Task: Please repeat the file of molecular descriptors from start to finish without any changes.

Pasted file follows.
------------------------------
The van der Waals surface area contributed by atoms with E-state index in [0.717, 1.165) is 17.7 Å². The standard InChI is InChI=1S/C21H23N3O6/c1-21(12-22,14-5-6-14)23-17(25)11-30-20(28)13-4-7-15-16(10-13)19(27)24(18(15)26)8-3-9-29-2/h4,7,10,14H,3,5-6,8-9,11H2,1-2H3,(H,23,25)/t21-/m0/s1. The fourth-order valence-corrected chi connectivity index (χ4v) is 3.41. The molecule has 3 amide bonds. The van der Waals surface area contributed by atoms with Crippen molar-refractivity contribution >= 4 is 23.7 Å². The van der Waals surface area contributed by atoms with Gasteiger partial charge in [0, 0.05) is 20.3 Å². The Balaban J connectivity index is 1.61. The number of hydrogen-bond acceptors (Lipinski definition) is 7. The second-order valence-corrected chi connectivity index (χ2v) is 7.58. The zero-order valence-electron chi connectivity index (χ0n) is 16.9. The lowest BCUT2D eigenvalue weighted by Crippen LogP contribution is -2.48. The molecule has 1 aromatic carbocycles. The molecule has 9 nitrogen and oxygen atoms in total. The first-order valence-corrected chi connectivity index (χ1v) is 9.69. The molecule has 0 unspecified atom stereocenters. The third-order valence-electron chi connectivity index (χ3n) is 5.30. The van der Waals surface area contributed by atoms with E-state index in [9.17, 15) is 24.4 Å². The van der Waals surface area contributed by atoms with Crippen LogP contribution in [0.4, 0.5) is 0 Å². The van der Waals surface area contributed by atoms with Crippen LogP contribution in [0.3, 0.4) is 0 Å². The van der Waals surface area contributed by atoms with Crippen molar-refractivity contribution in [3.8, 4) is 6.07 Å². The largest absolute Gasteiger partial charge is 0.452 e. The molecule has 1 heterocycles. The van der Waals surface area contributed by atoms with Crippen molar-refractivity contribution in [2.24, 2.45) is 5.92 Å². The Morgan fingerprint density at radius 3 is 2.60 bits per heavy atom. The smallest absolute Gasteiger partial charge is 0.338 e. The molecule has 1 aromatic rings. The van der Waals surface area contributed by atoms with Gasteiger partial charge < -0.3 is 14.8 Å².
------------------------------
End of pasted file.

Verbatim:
The van der Waals surface area contributed by atoms with E-state index in [0.717, 1.165) is 17.7 Å². The standard InChI is InChI=1S/C21H23N3O6/c1-21(12-22,14-5-6-14)23-17(25)11-30-20(28)13-4-7-15-16(10-13)19(27)24(18(15)26)8-3-9-29-2/h4,7,10,14H,3,5-6,8-9,11H2,1-2H3,(H,23,25)/t21-/m0/s1. The fourth-order valence-corrected chi connectivity index (χ4v) is 3.41. The molecule has 3 amide bonds. The van der Waals surface area contributed by atoms with Crippen molar-refractivity contribution >= 4 is 23.7 Å². The van der Waals surface area contributed by atoms with Gasteiger partial charge in [0, 0.05) is 20.3 Å². The Balaban J connectivity index is 1.61. The number of hydrogen-bond acceptors (Lipinski definition) is 7. The second-order valence-corrected chi connectivity index (χ2v) is 7.58. The zero-order valence-electron chi connectivity index (χ0n) is 16.9. The lowest BCUT2D eigenvalue weighted by Crippen LogP contribution is -2.48. The molecule has 1 aromatic carbocycles. The molecule has 9 nitrogen and oxygen atoms in total. The first-order valence-corrected chi connectivity index (χ1v) is 9.69. The molecule has 0 unspecified atom stereocenters. The third-order valence-electron chi connectivity index (χ3n) is 5.30. The van der Waals surface area contributed by atoms with E-state index in [9.17, 15) is 24.4 Å². The van der Waals surface area contributed by atoms with Crippen LogP contribution in [0.4, 0.5) is 0 Å². The van der Waals surface area contributed by atoms with Crippen LogP contribution in [0.3, 0.4) is 0 Å². The van der Waals surface area contributed by atoms with Crippen molar-refractivity contribution in [3.8, 4) is 6.07 Å². The largest absolute Gasteiger partial charge is 0.452 e. The molecule has 1 heterocycles. The van der Waals surface area contributed by atoms with Crippen molar-refractivity contribution in [2.24, 2.45) is 5.92 Å². The Morgan fingerprint density at radius 3 is 2.60 bits per heavy atom. The smallest absolute Gasteiger partial charge is 0.338 e. The molecule has 1 aromatic rings. The van der Waals surface area contributed by atoms with Gasteiger partial charge < -0.3 is 14.8 Å².